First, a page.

For example, in a recent BEC attack a threat actor posed as the president of a truck dealership and sent phishing emails to the company’s accounts department. The attacker went to great lengths to disguise the email, such as creating a fraudulent email thread, changing the display name, and using a trusted and established domain. As the attack didn’t have any obvious indicators of compromise, it wasn’t flagged by the email security system or noticed by employees.

The proliferation of generative AI applications like ChatGPT (and its malicious counterparts like WormGPT and FraudGPT) have given threat actors an even greater advantage, offering them a tool that enables them to craft convincing social engineering attacks at higher volumes than ever before.

This growing sophistication of email attacks means that awareness training should also be supplemented with technology-based detection. Solutions that leverage AI and machine learning, for example, will be able to detect malicious intent by learning the typical user behaviours in an email environment, and then detecting deviations indicative of suspicious activity. This means that even if an email appears to be authentic, with no threat signatures present, AI can detect subtle discrepancies in behaviour that could signal a potential attack.

Someone typing on a laptop
The rate of VEC attacks was significantly higher in the automotive industry compared to other critical industries like the energy sector, finance, and hospitality

Lastly, foundational security measures like password management and multi factor authentication are important for minimising damage in instances where an attacker does gain access to an email account. The reality is, even the best security tools and the most robust training are unlikely to stop every single attack, so being able to prevent criminals from launching further attacks once they are inside the corporate network is key. Ideally, organisations implement a tool that can highlight potentially compromised accounts and then automatically launch remediation actions like logging the user out of an active session or forcing a password reset.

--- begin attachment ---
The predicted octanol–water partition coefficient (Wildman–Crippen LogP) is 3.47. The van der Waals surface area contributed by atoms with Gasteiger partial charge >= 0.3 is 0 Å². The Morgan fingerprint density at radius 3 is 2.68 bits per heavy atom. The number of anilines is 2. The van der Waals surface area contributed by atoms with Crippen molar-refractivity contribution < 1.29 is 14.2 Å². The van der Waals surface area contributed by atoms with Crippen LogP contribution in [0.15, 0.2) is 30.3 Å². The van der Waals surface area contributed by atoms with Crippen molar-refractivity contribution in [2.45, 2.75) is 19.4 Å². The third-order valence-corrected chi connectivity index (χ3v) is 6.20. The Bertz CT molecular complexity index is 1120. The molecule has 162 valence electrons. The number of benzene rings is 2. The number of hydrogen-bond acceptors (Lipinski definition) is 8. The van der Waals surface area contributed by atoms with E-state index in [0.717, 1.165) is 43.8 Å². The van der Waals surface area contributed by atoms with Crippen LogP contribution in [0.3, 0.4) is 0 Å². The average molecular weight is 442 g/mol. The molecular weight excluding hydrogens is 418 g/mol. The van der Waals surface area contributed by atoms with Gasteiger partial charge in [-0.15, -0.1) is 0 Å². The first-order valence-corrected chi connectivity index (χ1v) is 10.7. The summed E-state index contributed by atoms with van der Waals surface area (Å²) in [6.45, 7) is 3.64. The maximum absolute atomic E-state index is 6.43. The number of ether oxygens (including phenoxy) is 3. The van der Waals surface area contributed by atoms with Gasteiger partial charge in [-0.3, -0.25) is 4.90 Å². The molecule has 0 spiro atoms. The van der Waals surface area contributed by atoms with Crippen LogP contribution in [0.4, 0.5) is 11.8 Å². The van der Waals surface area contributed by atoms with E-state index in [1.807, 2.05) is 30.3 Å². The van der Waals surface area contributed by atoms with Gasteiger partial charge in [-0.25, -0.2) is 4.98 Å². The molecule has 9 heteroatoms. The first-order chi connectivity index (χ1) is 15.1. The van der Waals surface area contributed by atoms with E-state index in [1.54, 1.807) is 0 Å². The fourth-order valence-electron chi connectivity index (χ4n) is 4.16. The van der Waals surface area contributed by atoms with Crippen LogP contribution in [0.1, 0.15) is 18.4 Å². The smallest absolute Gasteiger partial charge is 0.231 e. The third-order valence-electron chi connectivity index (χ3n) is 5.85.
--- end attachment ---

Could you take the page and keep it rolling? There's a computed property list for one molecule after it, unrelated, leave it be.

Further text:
Regulatory implications and compliance considerations

Organisations in the automotive industry should also design their cyber strategies with compliance in mind, ensuring adherence regulations that protect sensitive information and maintain customer trust. Specific regulatory frameworks, such as the General Data Protection Regulation (GDPR) in Europe and the California Consumer Privacy Act (CCPA) in the US, impose heavy penalties for data breaches, making compliance essential for legal adherence and critical for operational continuity.

In addition to national and international regulations, automotive companies must also consider industry-specific standards like the Automotive Industry Action Group (AIAG) cyber security guidelines, which provide frameworks for protecting against and responding to cyber threats. These guidelines stress the importance of securing communications within the supply chain to safeguard intellectual property and personal data.

Defending against the new generation of email threats

Email remains one of the greatest threat vectors in today’s organisations, largely due to its human vulnerabilities. People place an immense amount of trust in their digital communications and cyber criminals know this, which is why socially engineered attacks like BEC and VEC remain among the leading cybercrimes.

Every organisation in the auto industry—and across every other vertical—should ensure they have the right tools and training in place to not only mitigate current threats but also ensure they are prepared to stay ahead of future threats as the attack landscape continues to evolve.

About the author: Mick Leach is Field CISO at Abnormal Security